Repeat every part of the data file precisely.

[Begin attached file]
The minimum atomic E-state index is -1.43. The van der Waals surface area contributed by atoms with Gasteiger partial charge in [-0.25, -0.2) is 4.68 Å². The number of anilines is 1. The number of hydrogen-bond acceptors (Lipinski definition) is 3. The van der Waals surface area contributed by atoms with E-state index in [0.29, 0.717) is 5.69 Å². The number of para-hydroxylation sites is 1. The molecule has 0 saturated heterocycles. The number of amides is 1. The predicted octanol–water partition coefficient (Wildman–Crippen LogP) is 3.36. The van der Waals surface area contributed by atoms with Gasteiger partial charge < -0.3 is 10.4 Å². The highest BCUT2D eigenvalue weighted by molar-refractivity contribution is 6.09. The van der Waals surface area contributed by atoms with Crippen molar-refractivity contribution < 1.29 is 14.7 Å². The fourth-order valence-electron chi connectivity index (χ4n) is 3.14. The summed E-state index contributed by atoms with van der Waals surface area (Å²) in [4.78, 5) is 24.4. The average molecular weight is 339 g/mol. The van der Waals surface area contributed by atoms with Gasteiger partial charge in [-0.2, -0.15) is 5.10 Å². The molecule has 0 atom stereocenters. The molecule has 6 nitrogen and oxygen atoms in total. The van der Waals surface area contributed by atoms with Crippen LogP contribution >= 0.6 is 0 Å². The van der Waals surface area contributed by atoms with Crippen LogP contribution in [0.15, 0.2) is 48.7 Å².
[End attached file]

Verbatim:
The minimum atomic E-state index is -1.43. The van der Waals surface area contributed by atoms with Gasteiger partial charge in [-0.25, -0.2) is 4.68 Å². The number of anilines is 1. The number of hydrogen-bond acceptors (Lipinski definition) is 3. The van der Waals surface area contributed by atoms with E-state index in [0.29, 0.717) is 5.69 Å². The number of para-hydroxylation sites is 1. The molecule has 0 saturated heterocycles. The number of amides is 1. The predicted octanol–water partition coefficient (Wildman–Crippen LogP) is 3.36. The van der Waals surface area contributed by atoms with Gasteiger partial charge < -0.3 is 10.4 Å². The highest BCUT2D eigenvalue weighted by molar-refractivity contribution is 6.09. The van der Waals surface area contributed by atoms with Crippen molar-refractivity contribution < 1.29 is 14.7 Å². The fourth-order valence-electron chi connectivity index (χ4n) is 3.14. The summed E-state index contributed by atoms with van der Waals surface area (Å²) in [4.78, 5) is 24.4. The average molecular weight is 339 g/mol. The van der Waals surface area contributed by atoms with Gasteiger partial charge in [-0.2, -0.15) is 5.10 Å². The molecule has 0 atom stereocenters. The molecule has 6 nitrogen and oxygen atoms in total. The van der Waals surface area contributed by atoms with Crippen LogP contribution >= 0.6 is 0 Å². The van der Waals surface area contributed by atoms with Crippen LogP contribution in [0.15, 0.2) is 48.7 Å².